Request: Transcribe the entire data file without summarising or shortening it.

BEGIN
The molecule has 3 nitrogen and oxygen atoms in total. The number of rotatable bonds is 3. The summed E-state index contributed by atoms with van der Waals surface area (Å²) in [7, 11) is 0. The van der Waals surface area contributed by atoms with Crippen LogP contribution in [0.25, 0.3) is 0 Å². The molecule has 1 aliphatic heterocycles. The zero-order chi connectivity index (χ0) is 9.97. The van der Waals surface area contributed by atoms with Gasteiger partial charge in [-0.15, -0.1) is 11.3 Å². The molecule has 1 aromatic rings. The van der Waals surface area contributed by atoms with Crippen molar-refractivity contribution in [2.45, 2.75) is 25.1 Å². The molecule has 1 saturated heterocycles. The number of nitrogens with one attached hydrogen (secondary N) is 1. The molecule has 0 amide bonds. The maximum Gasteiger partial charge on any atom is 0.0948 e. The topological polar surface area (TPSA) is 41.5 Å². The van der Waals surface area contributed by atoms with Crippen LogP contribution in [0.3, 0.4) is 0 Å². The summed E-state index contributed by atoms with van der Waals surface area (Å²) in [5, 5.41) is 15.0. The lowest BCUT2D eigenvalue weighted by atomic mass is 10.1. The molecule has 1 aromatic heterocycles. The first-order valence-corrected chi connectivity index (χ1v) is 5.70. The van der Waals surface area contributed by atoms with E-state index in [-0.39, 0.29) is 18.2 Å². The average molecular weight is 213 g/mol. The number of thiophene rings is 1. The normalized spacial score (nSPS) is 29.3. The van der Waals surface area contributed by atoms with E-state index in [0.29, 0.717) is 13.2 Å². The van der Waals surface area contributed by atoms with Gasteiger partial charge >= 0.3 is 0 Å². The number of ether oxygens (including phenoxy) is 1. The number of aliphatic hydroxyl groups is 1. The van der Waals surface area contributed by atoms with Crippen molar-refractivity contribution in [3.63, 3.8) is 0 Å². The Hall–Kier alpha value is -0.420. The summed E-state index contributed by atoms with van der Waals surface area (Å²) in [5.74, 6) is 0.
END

The molecule has 3 nitrogen and oxygen atoms in total. The number of rotatable bonds is 3. The summed E-state index contributed by atoms with van der Waals surface area (Å²) in [7, 11) is 0. The van der Waals surface area contributed by atoms with Crippen LogP contribution in [0.25, 0.3) is 0 Å². The molecule has 1 aliphatic heterocycles. The zero-order chi connectivity index (χ0) is 9.97. The van der Waals surface area contributed by atoms with Gasteiger partial charge in [-0.15, -0.1) is 11.3 Å². The molecule has 1 aromatic rings. The van der Waals surface area contributed by atoms with Crippen molar-refractivity contribution in [2.45, 2.75) is 25.1 Å². The molecule has 1 saturated heterocycles. The number of nitrogens with one attached hydrogen (secondary N) is 1. The molecule has 0 amide bonds. The maximum Gasteiger partial charge on any atom is 0.0948 e. The topological polar surface area (TPSA) is 41.5 Å². The van der Waals surface area contributed by atoms with Crippen LogP contribution in [0.3, 0.4) is 0 Å². The summed E-state index contributed by atoms with van der Waals surface area (Å²) in [5, 5.41) is 15.0. The lowest BCUT2D eigenvalue weighted by atomic mass is 10.1. The molecule has 1 aromatic heterocycles. The first-order valence-corrected chi connectivity index (χ1v) is 5.70. The van der Waals surface area contributed by atoms with E-state index in [-0.39, 0.29) is 18.2 Å². The average molecular weight is 213 g/mol. The number of thiophene rings is 1. The normalized spacial score (nSPS) is 29.3. The van der Waals surface area contributed by atoms with E-state index in [0.29, 0.717) is 13.2 Å². The van der Waals surface area contributed by atoms with Gasteiger partial charge >= 0.3 is 0 Å². The number of ether oxygens (including phenoxy) is 1. The number of aliphatic hydroxyl groups is 1. The van der Waals surface area contributed by atoms with Crippen molar-refractivity contribution in [3.63, 3.8) is 0 Å². The Hall–Kier alpha value is -0.420. The summed E-state index contributed by atoms with van der Waals surface area (Å²) in [5.74, 6) is 0.